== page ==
Vidhur Bhagat, Account Executive at Zendesk brought some diversity into the tech gala by emphasising how, at the end of the day, great customer service is what will decide how much you can scale. Describing the new-age millennial customer, Vibhor reveals that they are increasingly conscious and also possess a conscience. 74 percent of the millennials of this young nation prefer to work for a company with strong CSR and sound values, 82 percent will recommend it, and 64 percent will invest in it. So, whether your business is sustainable, eco-friendly, gives back to society, and treats its customers and labourers fairly, are all business decisions that may make or break your success story.
Everything starts off with a dream, says Kapil Shelke, the college dropout and reject at his own father’s business, who went on to build, from the ground up, India’s first electric motorbike, with some really wicked specs. In a key, watershed moment for the room full of makers, he narrated his story about winning the world’s premier electric motorsport race series, TTXGP, with his prototype. “It felt just like lifting the Indian flag at Rio!”
When one talks about the virtues and prerequisites for entrepreneurs, and even the typical life cycle of their business, one forgets to mention just how much time, in the interim, is spent in absolute patience, waiting to reap the harvest of the hard work sown. “That the entrepreneur must be in constant problem-solving mode is overrated– Rome wasn’t built in a day. After every stage, be it after the idea stage, its validation, raising investment, or scaling, patience is what makes every transition smooth,” says Mohan.
Considering that Pubmatic , a programmatic advertising platform for publishers and brands, has grown from a base of 1,000 to 35 million online ads a day, Mukul Kumar, co-founder and Senior VP, knows a thing or two about building a robust customer base. “'You' are the sales team for your brand, at least in the initial leg,” he says. Don’t make a hard sell and talk just about your product while interacting with your consumer; solve their problems and pain-points. Make it about them, not yourself," he says.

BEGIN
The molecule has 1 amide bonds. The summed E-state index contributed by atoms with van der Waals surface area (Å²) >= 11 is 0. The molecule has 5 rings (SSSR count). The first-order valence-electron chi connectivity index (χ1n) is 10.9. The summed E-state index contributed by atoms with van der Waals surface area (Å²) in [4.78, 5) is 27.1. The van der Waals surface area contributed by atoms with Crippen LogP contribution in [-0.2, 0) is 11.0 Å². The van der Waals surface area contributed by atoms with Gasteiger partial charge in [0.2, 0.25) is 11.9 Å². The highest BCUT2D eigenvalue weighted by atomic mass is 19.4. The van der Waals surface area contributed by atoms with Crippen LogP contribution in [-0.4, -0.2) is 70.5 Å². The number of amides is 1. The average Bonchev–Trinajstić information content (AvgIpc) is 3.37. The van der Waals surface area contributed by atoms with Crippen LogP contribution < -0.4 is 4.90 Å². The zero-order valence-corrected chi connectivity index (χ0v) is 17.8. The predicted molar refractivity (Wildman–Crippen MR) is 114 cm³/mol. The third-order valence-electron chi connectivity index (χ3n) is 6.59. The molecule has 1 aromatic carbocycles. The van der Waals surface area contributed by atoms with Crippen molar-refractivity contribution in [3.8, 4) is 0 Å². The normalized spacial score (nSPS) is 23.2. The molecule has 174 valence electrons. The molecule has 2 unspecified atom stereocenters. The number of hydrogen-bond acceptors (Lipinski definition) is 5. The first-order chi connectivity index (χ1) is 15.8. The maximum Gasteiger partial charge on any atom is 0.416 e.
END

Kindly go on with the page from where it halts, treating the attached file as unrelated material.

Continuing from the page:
Exuding optimism about the new VR wave that is taking India’s tech scene by storm, Ashay Agarwal, entrepreneur, product marketing consultant and data junkie, and consultant to Indiacom, comments on how Indiacom is democratising VR by making it a scalable and cost effective solution. He lists the main challenges before VR, primarily, how it gets lonely for the user sometimes, which is a problem innovators are constantly working to solve through shared viewing technology. But, the democratisation of VR will truly mark its arrival as a technology, not just a product. E-commerce portals will be able to adapt it into their offerings, providing a ‘try before you buy’ experience for viewers, and soon, it could also become a complete C2C offering, wherein people could simply patch together VR videos for informal uses like gifting and presentations.
“There are no dummies guides to starting up; no successful startup was built by reading books or listening to gurus,” he says, encouraging the audience to make their own mistakes and build their own cultures at their offices. Be opinionated about your culture, and make sure, “we do things this way” becomes a statement thrown around regularly around your office.
Talks weren’t delivered; this was an afternoon where stories were told, and connections were explored. The aim of TechSparks is, after all, to raise technology to the pedestal and make it a means to connect billions.
Book your spot for TechSparks Grand Finale, 30 Sep-Oct 1, Taj Vivanta, Bengaluru here!
A big shoutout to all our sponsors - Zendesk, Axis Bank, Sequoia Capital India Advisors , Digital Ocean, Microsoft, AWS, Akamai, Target, Verisign, Kerala Startup Mission, Brand Launch Centre, Tork and Blink.